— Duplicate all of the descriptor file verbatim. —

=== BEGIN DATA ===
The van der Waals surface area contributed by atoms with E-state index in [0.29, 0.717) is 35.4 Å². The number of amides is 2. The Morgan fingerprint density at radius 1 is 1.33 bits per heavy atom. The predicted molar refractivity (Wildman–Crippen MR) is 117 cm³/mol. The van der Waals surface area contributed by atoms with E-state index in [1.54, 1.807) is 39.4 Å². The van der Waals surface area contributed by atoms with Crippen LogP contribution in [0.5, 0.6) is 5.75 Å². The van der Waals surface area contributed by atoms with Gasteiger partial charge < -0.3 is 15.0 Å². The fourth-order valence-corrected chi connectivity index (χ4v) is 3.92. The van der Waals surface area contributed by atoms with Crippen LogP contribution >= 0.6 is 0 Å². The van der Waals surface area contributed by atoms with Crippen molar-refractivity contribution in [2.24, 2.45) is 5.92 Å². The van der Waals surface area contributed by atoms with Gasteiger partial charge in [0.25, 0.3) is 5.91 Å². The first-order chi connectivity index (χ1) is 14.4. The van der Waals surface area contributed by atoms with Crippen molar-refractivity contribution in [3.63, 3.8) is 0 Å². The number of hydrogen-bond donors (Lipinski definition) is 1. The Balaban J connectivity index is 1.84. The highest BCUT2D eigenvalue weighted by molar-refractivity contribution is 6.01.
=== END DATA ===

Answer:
The van der Waals surface area contributed by atoms with E-state index in [0.29, 0.717) is 35.4 Å². The number of amides is 2. The Morgan fingerprint density at radius 1 is 1.33 bits per heavy atom. The predicted molar refractivity (Wildman–Crippen MR) is 117 cm³/mol. The van der Waals surface area contributed by atoms with E-state index in [1.54, 1.807) is 39.4 Å². The van der Waals surface area contributed by atoms with Crippen LogP contribution in [0.5, 0.6) is 5.75 Å². The van der Waals surface area contributed by atoms with Gasteiger partial charge < -0.3 is 15.0 Å². The fourth-order valence-corrected chi connectivity index (χ4v) is 3.92. The van der Waals surface area contributed by atoms with Crippen LogP contribution >= 0.6 is 0 Å². The van der Waals surface area contributed by atoms with Crippen molar-refractivity contribution in [2.24, 2.45) is 5.92 Å². The van der Waals surface area contributed by atoms with Gasteiger partial charge in [0.25, 0.3) is 5.91 Å². The first-order chi connectivity index (χ1) is 14.4. The van der Waals surface area contributed by atoms with Crippen molar-refractivity contribution in [3.63, 3.8) is 0 Å². The number of hydrogen-bond donors (Lipinski definition) is 1. The Balaban J connectivity index is 1.84. The highest BCUT2D eigenvalue weighted by molar-refractivity contribution is 6.01.